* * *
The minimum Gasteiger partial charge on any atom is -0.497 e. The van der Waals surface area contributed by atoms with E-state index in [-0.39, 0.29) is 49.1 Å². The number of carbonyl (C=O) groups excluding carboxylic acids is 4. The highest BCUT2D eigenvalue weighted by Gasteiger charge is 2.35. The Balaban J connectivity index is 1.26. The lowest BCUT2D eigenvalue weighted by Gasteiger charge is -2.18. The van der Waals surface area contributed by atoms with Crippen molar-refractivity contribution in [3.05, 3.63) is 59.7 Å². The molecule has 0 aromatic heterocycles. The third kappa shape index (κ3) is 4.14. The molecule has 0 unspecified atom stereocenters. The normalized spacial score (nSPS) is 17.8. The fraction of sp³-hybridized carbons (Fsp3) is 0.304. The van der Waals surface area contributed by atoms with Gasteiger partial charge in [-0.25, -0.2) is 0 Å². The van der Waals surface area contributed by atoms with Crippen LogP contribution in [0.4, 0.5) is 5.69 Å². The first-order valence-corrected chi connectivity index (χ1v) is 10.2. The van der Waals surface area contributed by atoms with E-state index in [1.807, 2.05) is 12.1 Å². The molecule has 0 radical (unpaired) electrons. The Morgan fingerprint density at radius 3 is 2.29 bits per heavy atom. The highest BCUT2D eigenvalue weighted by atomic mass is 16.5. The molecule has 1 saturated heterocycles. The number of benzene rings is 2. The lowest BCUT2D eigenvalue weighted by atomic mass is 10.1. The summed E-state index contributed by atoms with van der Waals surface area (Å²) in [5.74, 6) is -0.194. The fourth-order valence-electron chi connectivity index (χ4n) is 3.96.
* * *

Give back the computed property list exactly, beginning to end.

The minimum Gasteiger partial charge on any atom is -0.497 e. The van der Waals surface area contributed by atoms with E-state index in [-0.39, 0.29) is 49.1 Å². The number of carbonyl (C=O) groups excluding carboxylic acids is 4. The highest BCUT2D eigenvalue weighted by Gasteiger charge is 2.35. The Balaban J connectivity index is 1.26. The lowest BCUT2D eigenvalue weighted by Gasteiger charge is -2.18. The van der Waals surface area contributed by atoms with Crippen molar-refractivity contribution in [3.05, 3.63) is 59.7 Å². The molecule has 0 aromatic heterocycles. The third kappa shape index (κ3) is 4.14. The molecule has 0 unspecified atom stereocenters. The normalized spacial score (nSPS) is 17.8. The fraction of sp³-hybridized carbons (Fsp3) is 0.304. The van der Waals surface area contributed by atoms with Gasteiger partial charge in [-0.25, -0.2) is 0 Å². The van der Waals surface area contributed by atoms with Crippen LogP contribution in [0.4, 0.5) is 5.69 Å². The first-order valence-corrected chi connectivity index (χ1v) is 10.2. The van der Waals surface area contributed by atoms with E-state index in [1.807, 2.05) is 12.1 Å². The molecule has 0 radical (unpaired) electrons. The Morgan fingerprint density at radius 3 is 2.29 bits per heavy atom. The highest BCUT2D eigenvalue weighted by atomic mass is 16.5. The molecule has 1 saturated heterocycles. The number of benzene rings is 2. The lowest BCUT2D eigenvalue weighted by atomic mass is 10.1. The summed E-state index contributed by atoms with van der Waals surface area (Å²) in [5.74, 6) is -0.194. The fourth-order valence-electron chi connectivity index (χ4n) is 3.96.